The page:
Surround inhibition depends on the force exerted and is abnormal in focal hand dystonia.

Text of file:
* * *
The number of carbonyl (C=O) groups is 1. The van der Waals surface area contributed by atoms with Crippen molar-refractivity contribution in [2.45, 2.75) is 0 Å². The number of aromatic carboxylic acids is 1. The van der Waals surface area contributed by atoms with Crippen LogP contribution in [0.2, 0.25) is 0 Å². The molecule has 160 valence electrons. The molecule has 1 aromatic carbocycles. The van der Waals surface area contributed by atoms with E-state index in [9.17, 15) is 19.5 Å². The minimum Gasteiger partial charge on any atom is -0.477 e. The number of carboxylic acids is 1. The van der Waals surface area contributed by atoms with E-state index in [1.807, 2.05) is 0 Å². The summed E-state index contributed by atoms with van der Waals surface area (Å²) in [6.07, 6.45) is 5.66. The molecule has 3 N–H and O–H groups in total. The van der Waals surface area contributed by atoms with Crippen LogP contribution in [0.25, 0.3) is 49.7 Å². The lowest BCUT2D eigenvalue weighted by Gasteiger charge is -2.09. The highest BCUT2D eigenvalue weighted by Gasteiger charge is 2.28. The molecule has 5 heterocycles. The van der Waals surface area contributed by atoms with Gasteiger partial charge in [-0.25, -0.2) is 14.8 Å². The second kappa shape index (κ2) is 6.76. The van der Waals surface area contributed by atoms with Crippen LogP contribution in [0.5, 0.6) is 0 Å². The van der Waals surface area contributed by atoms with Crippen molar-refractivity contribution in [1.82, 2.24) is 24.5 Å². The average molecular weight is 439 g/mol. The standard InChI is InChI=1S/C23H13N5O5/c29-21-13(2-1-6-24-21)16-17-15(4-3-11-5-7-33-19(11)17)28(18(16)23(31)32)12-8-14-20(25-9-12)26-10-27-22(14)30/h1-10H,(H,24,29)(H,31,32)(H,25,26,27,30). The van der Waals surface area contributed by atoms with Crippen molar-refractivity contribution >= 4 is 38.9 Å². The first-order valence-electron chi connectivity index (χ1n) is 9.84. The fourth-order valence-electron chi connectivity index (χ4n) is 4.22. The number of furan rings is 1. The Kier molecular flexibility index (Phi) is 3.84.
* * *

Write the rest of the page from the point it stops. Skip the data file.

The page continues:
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There is evidence that surround inhibition (SI), a neural mechanism to enhance contrast between signals, may play a role in primary motor cortex during movement initiation, while it is deficient in patients with focal hand dystonia (FHD). To further characterize SI with respect to different force levels, single- and paired-pulse transcranial magnetic stimulation was applied at rest and during index finger movement to evoke potentials in the nonsynergistic, abductor policis muscle. In Experiment 1, in 19 healthy volunteers, SI was tested using single-pulse transcranial magnetic stimulation. Motor-evoked potentials at rest were compared with those during contraction using four different force levels [5, 10, 20, and 40% of maximum force (F(max))]. In Experiments 2 and 3, SI and short intracortical inhibition (SICI) were tested, respectively, in 16 patients with FHD and 20 age-matched controls for the 10% and 20% F(max) levels. SI was most pronounced for 10% F(max) and abolished for the 40% F(max) level in controls, whereas FHD patients had no SI at all. In contrast, a loss of SICI was observed in FHD patients, which was more pronounced for 10% F(max) than for 20% F(max). Our results suggest that SI is involved in the generation of fine finger movements with low-force levels. The greater loss of SICI for the 10% F(max) level in patients with FHD than for the 20% F(max) level indicates that this inhibitory mechanism is more abnormal at lower levels of force.